In those days, Caesar Augustus issued a decree that a census should be taken of the entire Roman world. This was the first census that took place while Quirinius was governor of Syria. And everyone went to their own town to register.
So, Joseph also went up from the town of Nazareth in Galilee to Judea, to Bethlehem, the town of David, because he belonged to the line of David. He went there to register with Mary, who was pledged to be married to him and was expecting a child. While they were there, the time came for the baby to be born, and she gave birth to her first born, a son. She wrapped him in cloth and placed him in a manger, because there was no guest room available for them.
And there were shepherds living out in the fields nearby, keeping watch over their flocks at night. An angel of the Lord appeared to them, and the glory of the Lord shone around them, and they were terrified. But the angel said to them, “Do not be afraid. I bring you good news that will cause great joy for all the people. Today in the town of David, a Savior has been born to you; he is the Messiah, the Lord. This will be a sign to you: You will find a baby wrapped in cloth and lying in a manger.”
Our understanding of tradition in Judea in the year 3 B.C., the time of the reign of Caesar Augustus, is that shepherds put their flocks of sheep out to pasture in the early spring (March-April) and returned them to their pens in the late fall (November-December). If the shepherds were in the fields when an angel of the Lord visited them, it would have been between March and December. It would not be a precise date if one were looking for the actual date of Christ’s birth. But there was a star — a very bright star, and more than a few people living back then took note of it.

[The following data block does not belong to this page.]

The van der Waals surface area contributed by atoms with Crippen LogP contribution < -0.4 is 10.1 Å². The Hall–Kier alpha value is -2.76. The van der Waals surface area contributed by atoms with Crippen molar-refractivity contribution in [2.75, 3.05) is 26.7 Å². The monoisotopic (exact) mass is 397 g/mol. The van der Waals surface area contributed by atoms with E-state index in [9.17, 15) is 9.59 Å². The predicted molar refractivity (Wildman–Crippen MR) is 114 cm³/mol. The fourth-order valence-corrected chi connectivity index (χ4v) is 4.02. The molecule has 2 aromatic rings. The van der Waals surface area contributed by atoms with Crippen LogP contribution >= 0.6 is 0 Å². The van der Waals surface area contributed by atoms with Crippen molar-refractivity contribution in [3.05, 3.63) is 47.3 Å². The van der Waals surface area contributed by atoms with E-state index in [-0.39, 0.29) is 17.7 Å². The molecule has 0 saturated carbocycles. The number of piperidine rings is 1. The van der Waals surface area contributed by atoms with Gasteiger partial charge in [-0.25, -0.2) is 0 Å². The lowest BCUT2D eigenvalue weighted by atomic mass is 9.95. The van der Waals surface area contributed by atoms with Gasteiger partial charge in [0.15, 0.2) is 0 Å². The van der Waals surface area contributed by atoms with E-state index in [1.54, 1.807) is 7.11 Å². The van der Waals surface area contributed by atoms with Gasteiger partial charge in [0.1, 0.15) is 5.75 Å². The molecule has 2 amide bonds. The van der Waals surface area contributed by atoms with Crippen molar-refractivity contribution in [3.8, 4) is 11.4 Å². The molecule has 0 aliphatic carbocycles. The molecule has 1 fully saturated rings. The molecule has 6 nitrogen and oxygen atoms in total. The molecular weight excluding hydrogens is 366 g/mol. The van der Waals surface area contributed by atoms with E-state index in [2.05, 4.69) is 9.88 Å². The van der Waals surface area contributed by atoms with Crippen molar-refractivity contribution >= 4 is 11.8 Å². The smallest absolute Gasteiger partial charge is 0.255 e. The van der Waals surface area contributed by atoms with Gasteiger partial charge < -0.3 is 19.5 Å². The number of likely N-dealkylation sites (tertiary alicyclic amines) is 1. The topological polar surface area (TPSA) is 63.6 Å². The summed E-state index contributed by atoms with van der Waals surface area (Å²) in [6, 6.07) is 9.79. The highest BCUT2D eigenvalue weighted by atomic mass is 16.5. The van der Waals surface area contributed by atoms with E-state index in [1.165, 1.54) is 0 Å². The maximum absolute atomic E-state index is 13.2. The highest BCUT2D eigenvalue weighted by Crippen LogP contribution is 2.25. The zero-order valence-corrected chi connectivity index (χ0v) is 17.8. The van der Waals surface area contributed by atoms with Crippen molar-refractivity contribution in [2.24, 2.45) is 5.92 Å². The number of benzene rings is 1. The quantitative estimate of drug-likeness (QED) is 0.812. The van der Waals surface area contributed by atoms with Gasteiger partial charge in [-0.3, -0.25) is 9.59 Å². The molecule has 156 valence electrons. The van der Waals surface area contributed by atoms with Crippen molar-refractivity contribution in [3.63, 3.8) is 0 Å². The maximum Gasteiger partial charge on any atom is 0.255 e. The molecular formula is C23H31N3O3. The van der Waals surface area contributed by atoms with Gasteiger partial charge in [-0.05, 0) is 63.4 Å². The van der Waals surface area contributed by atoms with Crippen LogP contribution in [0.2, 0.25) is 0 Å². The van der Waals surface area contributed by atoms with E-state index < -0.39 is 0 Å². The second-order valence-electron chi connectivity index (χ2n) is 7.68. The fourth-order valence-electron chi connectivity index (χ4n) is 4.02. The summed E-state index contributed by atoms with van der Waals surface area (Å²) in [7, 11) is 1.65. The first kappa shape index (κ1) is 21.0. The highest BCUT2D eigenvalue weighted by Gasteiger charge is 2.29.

Modern scientists tell us it’s probably true. Having studied this phenomenon, some modern scientists believe that the story of the Christmas Star actually happened and is explained by the phenomenon called planetary conjunction. Such events occur when two planets seem to pass close to each other in the night sky. Relying on modern technology, interested scientists were able to “rewind” the movement of the planets to where they were (or should have been) in the year 3 B.C. Scientists believe there were several conjunctions and that, back then, astrologers would have noticed them, recorded them, and tried to make some sense of them.
In the year 7 B.C., Jupiter, and Saturn had three conjunctions. The planets, of course, occupy different orbits in the solar system and proceed around the sun at different speeds. With rudimentary telescopes, they occasionally appear to pass one another in the night sky. Their perceived nearness also gives the impression that they’ve stopped moving.
Four years passed. In the summer of 3 B.C. Jupiter and Venus met in a conjunctive event that would have looked much like the Christmas Star. On the morning of 12 August, 3 B.C. Jupiter and Venus would have occupied a position in space merely 1/10th of a degree apart in the dawn sky. Visually, scientists tell us that it would have appeared to be one-fifth the diameter of the full moon in Bethlehem. We don’t know how long (days or months) such a vision would have lasted.
In any case, in the absence of written records, we can deduce that the event likely took place between June and September. But why do we celebrate Christ’s birth in December? The key here is how we choose to describe the occasion. We do not think that 25 December is the birthdate of Jesus of Nazareth; it is, instead, the date we celebrate His birth according to the Gregorian Calendar. To understand why Church officials decided on December, we have to look to the ancient Greco-Roman period because the celebration didn’t begin until the second century A.D.